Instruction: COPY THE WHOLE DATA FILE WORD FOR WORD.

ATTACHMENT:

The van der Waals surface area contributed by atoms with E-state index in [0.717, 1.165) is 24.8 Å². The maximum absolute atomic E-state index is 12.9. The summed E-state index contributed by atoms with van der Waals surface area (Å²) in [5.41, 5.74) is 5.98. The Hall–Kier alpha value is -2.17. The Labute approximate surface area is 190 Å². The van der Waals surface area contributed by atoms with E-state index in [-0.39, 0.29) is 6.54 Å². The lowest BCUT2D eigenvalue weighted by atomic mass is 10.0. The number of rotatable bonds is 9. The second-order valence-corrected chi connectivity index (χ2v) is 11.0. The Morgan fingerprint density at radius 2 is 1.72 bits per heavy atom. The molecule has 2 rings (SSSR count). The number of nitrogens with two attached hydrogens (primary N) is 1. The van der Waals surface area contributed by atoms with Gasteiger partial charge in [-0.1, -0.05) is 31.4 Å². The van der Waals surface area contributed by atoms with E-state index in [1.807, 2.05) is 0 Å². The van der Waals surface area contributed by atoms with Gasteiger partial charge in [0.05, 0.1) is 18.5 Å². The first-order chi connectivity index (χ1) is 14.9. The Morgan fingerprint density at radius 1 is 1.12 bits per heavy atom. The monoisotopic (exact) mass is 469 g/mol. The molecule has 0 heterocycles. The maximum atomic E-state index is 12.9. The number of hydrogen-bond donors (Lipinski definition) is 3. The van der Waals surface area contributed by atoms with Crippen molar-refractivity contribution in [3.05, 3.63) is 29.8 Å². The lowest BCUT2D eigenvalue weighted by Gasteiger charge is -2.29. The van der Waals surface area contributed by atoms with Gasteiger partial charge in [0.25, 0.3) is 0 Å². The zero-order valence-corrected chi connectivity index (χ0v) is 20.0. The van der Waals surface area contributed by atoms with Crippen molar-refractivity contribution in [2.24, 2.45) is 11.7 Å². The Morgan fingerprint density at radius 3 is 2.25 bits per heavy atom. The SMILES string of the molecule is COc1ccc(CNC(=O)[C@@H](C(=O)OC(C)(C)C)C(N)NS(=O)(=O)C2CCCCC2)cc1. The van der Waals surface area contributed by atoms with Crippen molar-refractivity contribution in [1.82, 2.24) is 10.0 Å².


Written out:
The van der Waals surface area contributed by atoms with E-state index in [0.717, 1.165) is 24.8 Å². The maximum absolute atomic E-state index is 12.9. The summed E-state index contributed by atoms with van der Waals surface area (Å²) in [5.41, 5.74) is 5.98. The Hall–Kier alpha value is -2.17. The Labute approximate surface area is 190 Å². The van der Waals surface area contributed by atoms with E-state index in [-0.39, 0.29) is 6.54 Å². The lowest BCUT2D eigenvalue weighted by atomic mass is 10.0. The number of rotatable bonds is 9. The second-order valence-corrected chi connectivity index (χ2v) is 11.0. The Morgan fingerprint density at radius 2 is 1.72 bits per heavy atom. The molecule has 2 rings (SSSR count). The number of nitrogens with two attached hydrogens (primary N) is 1. The van der Waals surface area contributed by atoms with Gasteiger partial charge in [-0.1, -0.05) is 31.4 Å². The van der Waals surface area contributed by atoms with E-state index in [1.807, 2.05) is 0 Å². The van der Waals surface area contributed by atoms with Gasteiger partial charge in [0.05, 0.1) is 18.5 Å². The first-order chi connectivity index (χ1) is 14.9. The Morgan fingerprint density at radius 1 is 1.12 bits per heavy atom. The monoisotopic (exact) mass is 469 g/mol. The molecule has 0 heterocycles. The maximum atomic E-state index is 12.9. The number of hydrogen-bond donors (Lipinski definition) is 3. The van der Waals surface area contributed by atoms with Crippen molar-refractivity contribution in [3.05, 3.63) is 29.8 Å². The lowest BCUT2D eigenvalue weighted by Gasteiger charge is -2.29. The van der Waals surface area contributed by atoms with Gasteiger partial charge in [0.25, 0.3) is 0 Å². The zero-order valence-corrected chi connectivity index (χ0v) is 20.0. The van der Waals surface area contributed by atoms with Crippen molar-refractivity contribution in [2.24, 2.45) is 11.7 Å². The Morgan fingerprint density at radius 3 is 2.25 bits per heavy atom. The SMILES string of the molecule is COc1ccc(CNC(=O)[C@@H](C(=O)OC(C)(C)C)C(N)NS(=O)(=O)C2CCCCC2)cc1. The van der Waals surface area contributed by atoms with Crippen molar-refractivity contribution in [1.82, 2.24) is 10.0 Å².